However, insurers and employers are already wary of a state by state cat’s cradle of regulatory and coverage mandates that increase cost and in some cases, reduce competition through artificial price and profit controls. In the event of a post reform collapse, employers will need to look even harder at the legislative efforts of states as they seek to mandate and managing health care. Per capita costs to insure workers up to minimal levels of benefits could vary dramatically as states adopt myriad versions of mandated care and cost sharing. Employers would most likely seek to avoid higher costs associated with mandates by self insuring and in doing so, deflect costly coverage increases as well as reduce revenues paid to the state by avoiding premium taxes.
The US is in between a rock and a hard place. To repeal PPACA will mean restarting a legislative process at a time when Congress has failed to demonstrate any ability to collaborate to address complex issues that threaten our economic futures. Most recognize that we must begin to address our public debt but it calls for austerity and measures that could slow our economic recovery and further enrage a public that is already distrusting of business and government. Managing the obligations and expectations of citizens around health care puts private sector management and elected public officials in unenviable positions.
Both sides prefer to be seen as part of the solution, yet only one side relies on public opinion to keep their jobs. The private sector has the capacity to move rapidly to drive market based reforms. Up to this point, employers have been slow to assume their role as a payer controlling over $1T in spend on the behalf of 180m Americans. In many instances, employers abdicate the responsibility of tougher decisions around medical necessity and consumer engagement to insurers who up to this point, have benefited from rising costs. While they have suffered public relation hits from the Obama administration as the goverment sought to vilify private payers, they have managed to retain their role as the primary service platform to administer and manage care. The only real risk to insurers is disintermediation as a result of a single payer or repeal of reform resulting in radical regulatory models arising out of more activist states like New York and California. Employers must understand who works for whom and demand information on claims, population risk profiles and solutions guranteed to drive single digit medical trends. Until employers demand these solutions, the private sector will fail to punch its weight in the healthcare market.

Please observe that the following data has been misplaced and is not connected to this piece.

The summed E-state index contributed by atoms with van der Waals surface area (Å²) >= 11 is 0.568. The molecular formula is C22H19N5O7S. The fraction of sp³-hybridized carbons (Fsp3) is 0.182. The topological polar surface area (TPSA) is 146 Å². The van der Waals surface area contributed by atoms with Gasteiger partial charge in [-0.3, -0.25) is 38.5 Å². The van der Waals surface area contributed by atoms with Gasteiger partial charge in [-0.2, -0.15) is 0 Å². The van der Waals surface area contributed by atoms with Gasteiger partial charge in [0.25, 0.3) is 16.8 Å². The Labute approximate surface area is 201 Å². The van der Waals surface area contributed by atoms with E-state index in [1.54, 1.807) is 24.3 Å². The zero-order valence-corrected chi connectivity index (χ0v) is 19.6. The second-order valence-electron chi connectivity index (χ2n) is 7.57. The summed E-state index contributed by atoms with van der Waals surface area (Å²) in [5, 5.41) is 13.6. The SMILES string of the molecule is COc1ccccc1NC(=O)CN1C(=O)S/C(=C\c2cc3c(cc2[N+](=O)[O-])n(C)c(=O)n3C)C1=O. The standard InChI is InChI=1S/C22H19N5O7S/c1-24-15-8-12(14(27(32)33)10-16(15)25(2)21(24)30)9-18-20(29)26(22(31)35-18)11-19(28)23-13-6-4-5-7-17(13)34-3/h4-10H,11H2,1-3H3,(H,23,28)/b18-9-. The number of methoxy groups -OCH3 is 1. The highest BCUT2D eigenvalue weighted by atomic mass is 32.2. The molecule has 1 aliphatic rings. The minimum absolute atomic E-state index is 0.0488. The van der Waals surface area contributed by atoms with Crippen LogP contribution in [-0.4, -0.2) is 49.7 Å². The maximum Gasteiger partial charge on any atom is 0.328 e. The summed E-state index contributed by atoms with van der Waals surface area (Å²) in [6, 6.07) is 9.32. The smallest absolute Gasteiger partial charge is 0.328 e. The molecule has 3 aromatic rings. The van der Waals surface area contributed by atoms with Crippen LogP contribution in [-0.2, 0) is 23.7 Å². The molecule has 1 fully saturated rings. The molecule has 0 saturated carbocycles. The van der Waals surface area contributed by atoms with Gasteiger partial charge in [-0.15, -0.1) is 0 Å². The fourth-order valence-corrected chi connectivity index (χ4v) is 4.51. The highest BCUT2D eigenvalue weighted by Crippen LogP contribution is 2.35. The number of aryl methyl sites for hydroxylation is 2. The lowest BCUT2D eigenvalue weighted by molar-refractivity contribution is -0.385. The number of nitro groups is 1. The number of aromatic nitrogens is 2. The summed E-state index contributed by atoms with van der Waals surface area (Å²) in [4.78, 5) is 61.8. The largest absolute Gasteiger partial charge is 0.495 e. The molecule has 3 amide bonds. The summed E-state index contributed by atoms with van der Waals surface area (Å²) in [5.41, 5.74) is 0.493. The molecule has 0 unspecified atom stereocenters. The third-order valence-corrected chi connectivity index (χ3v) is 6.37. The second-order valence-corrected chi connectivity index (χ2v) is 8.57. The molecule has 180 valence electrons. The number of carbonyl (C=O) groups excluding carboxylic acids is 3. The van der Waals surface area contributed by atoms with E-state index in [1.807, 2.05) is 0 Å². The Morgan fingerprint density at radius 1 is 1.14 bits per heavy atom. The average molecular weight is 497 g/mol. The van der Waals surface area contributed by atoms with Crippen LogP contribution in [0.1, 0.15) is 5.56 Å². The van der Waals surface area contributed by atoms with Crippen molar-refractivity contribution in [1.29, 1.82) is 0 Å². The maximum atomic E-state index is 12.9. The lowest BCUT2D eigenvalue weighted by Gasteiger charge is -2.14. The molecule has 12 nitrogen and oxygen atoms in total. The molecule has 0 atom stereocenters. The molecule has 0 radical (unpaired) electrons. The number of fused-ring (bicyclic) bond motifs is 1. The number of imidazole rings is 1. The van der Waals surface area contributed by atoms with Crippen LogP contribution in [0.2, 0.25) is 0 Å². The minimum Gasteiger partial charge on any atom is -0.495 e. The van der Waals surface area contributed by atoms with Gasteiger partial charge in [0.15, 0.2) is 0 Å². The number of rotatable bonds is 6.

It comes down to skill and will. As a society, we seem to be lacking the will to deal with a generation of citizens whose desire for immediate access and rapid resolution are at odds with the fundamental changes required to fix the problem. It is no longer a question of should employers seize the reins and drive market based reforms, but a question of do they have the will to take the lead. The government has limited ability to impose all the elements of health care management required to drive affordability and guaranteed access for all. To generate the necessary savings required to finance an expansion of coverage and guarantee basic essential benefits, we will need to pull every lever — consumer engagement, population health improvement, the restoration of primary care based models, precertification, transparency to reward quality and marginalize outlier stakeholders and personal responsibility for health. It will mean disruption. However, as companies seek to grow earnings in a time of difficult organic growth, one has to consider what is more disruptive: firing employees or restructuring health plans to drive lower cost and a healthier workforce.
If reform is repealed or radically altered in June, it will not be business as usual. The question will be whether business will revert to the usual behaviors or whether it will assert itself to reduce costs and in doing so, potentially save the best parts of our healthcare system.
Michael Turpin is frequent speaker, writer and practicing benefits consultant across a 27 year career that spanned assignments in the US and in Europe. He served as the northeast regional CEO for United Healthcare and Oxford Health from 2005-2008 and is currently Executive Vice President for Benefits for the New York based broker, USI insurance Services. He writes at Usturpin’s Blog.